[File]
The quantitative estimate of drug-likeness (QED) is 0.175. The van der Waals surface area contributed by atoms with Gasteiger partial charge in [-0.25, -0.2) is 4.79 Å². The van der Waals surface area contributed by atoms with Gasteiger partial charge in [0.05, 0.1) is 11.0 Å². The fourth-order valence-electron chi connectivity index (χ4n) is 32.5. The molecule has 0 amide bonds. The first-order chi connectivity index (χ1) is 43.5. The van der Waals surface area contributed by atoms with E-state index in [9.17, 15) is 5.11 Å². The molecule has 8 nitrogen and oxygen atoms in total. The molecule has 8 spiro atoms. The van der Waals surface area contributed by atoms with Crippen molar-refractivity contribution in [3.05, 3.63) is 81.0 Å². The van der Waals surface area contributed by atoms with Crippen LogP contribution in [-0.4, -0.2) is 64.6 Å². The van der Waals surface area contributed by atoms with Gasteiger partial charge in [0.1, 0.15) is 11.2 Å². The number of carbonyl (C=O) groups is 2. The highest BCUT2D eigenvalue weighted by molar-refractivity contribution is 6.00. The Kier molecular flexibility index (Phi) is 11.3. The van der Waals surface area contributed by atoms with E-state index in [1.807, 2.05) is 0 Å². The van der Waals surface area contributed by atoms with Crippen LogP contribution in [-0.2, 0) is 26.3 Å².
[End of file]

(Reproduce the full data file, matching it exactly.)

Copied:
The quantitative estimate of drug-likeness (QED) is 0.175. The van der Waals surface area contributed by atoms with Gasteiger partial charge in [-0.25, -0.2) is 4.79 Å². The van der Waals surface area contributed by atoms with Gasteiger partial charge in [0.05, 0.1) is 11.0 Å². The fourth-order valence-electron chi connectivity index (χ4n) is 32.5. The molecule has 0 amide bonds. The first-order chi connectivity index (χ1) is 43.5. The van der Waals surface area contributed by atoms with E-state index in [9.17, 15) is 5.11 Å². The molecule has 8 nitrogen and oxygen atoms in total. The molecule has 8 spiro atoms. The van der Waals surface area contributed by atoms with Crippen molar-refractivity contribution in [3.05, 3.63) is 81.0 Å². The van der Waals surface area contributed by atoms with Crippen LogP contribution in [-0.4, -0.2) is 64.6 Å². The van der Waals surface area contributed by atoms with Gasteiger partial charge in [0.1, 0.15) is 11.2 Å². The number of carbonyl (C=O) groups is 2. The highest BCUT2D eigenvalue weighted by molar-refractivity contribution is 6.00. The Kier molecular flexibility index (Phi) is 11.3. The van der Waals surface area contributed by atoms with E-state index in [1.807, 2.05) is 0 Å². The van der Waals surface area contributed by atoms with Crippen LogP contribution in [-0.2, 0) is 26.3 Å².